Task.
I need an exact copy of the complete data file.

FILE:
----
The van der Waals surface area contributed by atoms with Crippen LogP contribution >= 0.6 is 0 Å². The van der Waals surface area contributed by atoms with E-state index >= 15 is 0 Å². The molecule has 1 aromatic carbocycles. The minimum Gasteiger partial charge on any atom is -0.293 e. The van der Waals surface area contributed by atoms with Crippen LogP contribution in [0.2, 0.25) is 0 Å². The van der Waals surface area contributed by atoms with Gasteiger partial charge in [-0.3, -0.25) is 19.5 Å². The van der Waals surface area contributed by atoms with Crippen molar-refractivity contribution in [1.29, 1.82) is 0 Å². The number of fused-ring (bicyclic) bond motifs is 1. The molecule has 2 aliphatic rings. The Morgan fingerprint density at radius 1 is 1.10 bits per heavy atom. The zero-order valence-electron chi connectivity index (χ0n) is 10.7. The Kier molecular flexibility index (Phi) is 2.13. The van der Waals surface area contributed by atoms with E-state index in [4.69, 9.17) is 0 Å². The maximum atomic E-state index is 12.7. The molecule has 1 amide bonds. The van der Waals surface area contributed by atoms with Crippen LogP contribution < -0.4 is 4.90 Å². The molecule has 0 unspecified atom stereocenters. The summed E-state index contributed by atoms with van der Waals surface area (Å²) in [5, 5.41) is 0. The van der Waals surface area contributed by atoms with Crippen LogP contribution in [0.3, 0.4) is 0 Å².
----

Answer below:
The van der Waals surface area contributed by atoms with Crippen LogP contribution >= 0.6 is 0 Å². The van der Waals surface area contributed by atoms with E-state index >= 15 is 0 Å². The molecule has 1 aromatic carbocycles. The minimum Gasteiger partial charge on any atom is -0.293 e. The van der Waals surface area contributed by atoms with Crippen LogP contribution in [0.2, 0.25) is 0 Å². The van der Waals surface area contributed by atoms with Gasteiger partial charge in [-0.3, -0.25) is 19.5 Å². The van der Waals surface area contributed by atoms with Crippen molar-refractivity contribution in [1.29, 1.82) is 0 Å². The number of fused-ring (bicyclic) bond motifs is 1. The molecule has 2 aliphatic rings. The Morgan fingerprint density at radius 1 is 1.10 bits per heavy atom. The zero-order valence-electron chi connectivity index (χ0n) is 10.7. The Kier molecular flexibility index (Phi) is 2.13. The van der Waals surface area contributed by atoms with E-state index in [4.69, 9.17) is 0 Å². The maximum atomic E-state index is 12.7. The molecule has 1 amide bonds. The van der Waals surface area contributed by atoms with Crippen LogP contribution < -0.4 is 4.90 Å². The molecule has 0 unspecified atom stereocenters. The summed E-state index contributed by atoms with van der Waals surface area (Å²) in [5, 5.41) is 0. The van der Waals surface area contributed by atoms with Crippen LogP contribution in [0.3, 0.4) is 0 Å².